Everyone called her “Maggie,” which was short for Magnolia. She acquired that nickname because she was from the Deep South, which made her a standout in New York. Her name was really Linda. Maggie seemed to gravitate to the Irish in New York City, where she worked as a nurse. Not that she had a drop of Irish in her. But she enjoyed her pals, most of whom were undocumented Irish immigrants. She especially loved the music and drink associated with them, and the high hilarity they reveled in. She loved nothing better than having a good time.
Maggie had had a steady beau, but he had recently pulled out, finding her too much to deal with. He was a dental student, and he liked high times as much as anybody, but he couldn’t deal with Maggie’s drunken behavior.
One summer, a group of five musicians was staying at the apartment. Most were from Galway, and they were there for six weeks. One, a talented banjo player named Donal Harty, played in many of the bars in Manhattan. He was tall, lean and handsome.
Maggie liked to tease Donal. “When is your little Irish sweetheart going to arrive?” she asked, blowing out a cloud of smoke. Donal was saving money for his marriage back in Ireland, and his fiancee Kathleen and his parents had scheduled a visit to New York for late in the summer.
“My God, girl, you won’t see 30 if you don’t quit the fags!” Maggie had recently been on a crash diet and lost a goodly amount of weight, especially in the face. This had resulted in emerging lines in her face, making her look older than she was. “You’ll turn into a prune,” he persisted.
Maggie knew she didn’t look good. She was well acquainted with every wrinkle. It didn’t help that she worshiped the sun and laid out on the roof every chance she got.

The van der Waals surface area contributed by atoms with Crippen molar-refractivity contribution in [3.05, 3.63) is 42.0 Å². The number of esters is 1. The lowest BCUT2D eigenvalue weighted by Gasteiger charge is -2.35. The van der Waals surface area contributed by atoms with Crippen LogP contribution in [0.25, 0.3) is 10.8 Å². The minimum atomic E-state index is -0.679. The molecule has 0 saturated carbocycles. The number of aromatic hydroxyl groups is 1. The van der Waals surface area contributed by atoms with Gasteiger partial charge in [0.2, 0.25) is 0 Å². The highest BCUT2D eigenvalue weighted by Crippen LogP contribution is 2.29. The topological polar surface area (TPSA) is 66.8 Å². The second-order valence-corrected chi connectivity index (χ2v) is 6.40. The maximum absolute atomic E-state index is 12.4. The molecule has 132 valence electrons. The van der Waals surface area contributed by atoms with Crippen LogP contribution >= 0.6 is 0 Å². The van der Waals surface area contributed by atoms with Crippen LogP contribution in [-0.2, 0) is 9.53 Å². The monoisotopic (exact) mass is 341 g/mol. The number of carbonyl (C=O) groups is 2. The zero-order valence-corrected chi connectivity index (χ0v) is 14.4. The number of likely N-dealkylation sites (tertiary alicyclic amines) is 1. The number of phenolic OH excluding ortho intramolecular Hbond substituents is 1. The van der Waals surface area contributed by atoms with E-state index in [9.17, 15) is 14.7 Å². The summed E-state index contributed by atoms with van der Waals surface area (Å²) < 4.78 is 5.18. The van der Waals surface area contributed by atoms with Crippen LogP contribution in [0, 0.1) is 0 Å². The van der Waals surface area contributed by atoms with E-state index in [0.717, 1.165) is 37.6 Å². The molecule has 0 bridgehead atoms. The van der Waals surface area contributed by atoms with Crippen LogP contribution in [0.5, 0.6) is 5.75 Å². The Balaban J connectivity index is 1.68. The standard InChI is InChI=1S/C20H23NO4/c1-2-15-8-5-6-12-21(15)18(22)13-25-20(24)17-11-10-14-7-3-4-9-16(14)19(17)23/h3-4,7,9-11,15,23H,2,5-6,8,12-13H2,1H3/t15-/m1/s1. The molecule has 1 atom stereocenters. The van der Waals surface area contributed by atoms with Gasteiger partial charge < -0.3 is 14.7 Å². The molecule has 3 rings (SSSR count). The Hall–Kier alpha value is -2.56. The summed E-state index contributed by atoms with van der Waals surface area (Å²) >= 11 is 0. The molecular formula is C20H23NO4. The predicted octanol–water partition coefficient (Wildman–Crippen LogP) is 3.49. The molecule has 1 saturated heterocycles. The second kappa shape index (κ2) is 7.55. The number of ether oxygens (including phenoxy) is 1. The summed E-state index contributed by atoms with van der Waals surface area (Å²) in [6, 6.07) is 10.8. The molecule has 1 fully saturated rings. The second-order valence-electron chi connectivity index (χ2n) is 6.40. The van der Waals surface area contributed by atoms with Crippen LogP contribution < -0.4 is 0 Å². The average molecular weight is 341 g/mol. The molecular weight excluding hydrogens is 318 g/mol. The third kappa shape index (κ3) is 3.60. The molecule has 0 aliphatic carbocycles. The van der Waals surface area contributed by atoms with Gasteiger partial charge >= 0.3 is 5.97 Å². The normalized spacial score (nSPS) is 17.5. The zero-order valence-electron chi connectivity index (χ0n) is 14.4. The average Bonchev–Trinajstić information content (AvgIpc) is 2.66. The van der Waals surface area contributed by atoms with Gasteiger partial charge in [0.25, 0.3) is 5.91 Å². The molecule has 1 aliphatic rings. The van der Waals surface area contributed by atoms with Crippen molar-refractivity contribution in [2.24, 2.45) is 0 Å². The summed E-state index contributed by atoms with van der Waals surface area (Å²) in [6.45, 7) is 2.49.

“So, are you going to sleep with your young lass when she’s in town?” Maggie countered. “Will you go and rent a hotel room so that you might be alone? You won’t be very alone around here, that’s for certain.” They both laughed.
She had long ago discovered that these Irish lads were easily embarrassed, and she mined that for all it was worth.
When Donal’s parents and his fiancee arrived, they could not have been favorably impressed when they saw the living arrangements. Why his father, a successful businessman in Ireland, had not opted for hotel rooms nearby, was a puzzle. But he hadn’t, so the gang settled in without comment or complaint. Then too, they would be out sightseeing in the daytime and partying in the evening at whichever bar Donal happened to be playing, so not much time would be spent in the cramped two-bedroom apartment, with air mattresses and bedrolls covering much of the floor space.
It so happened that on the afternoon of their arrival, Maggie, by chance, was there. She was a little drunk, and her behavior somewhat extravagant, although not nearly as outrageous as it could quickly become. But the day was early.
“Time to go sightseeing,” Donal announced, And so the four of them left.
After a hurried dinner, for they had started off late, they went to the bar where Donal would play that evening. There they found Maggie.. Donal gave her a quiet word of warning and then carefully seated his parents and Kathleen as far from her as possible.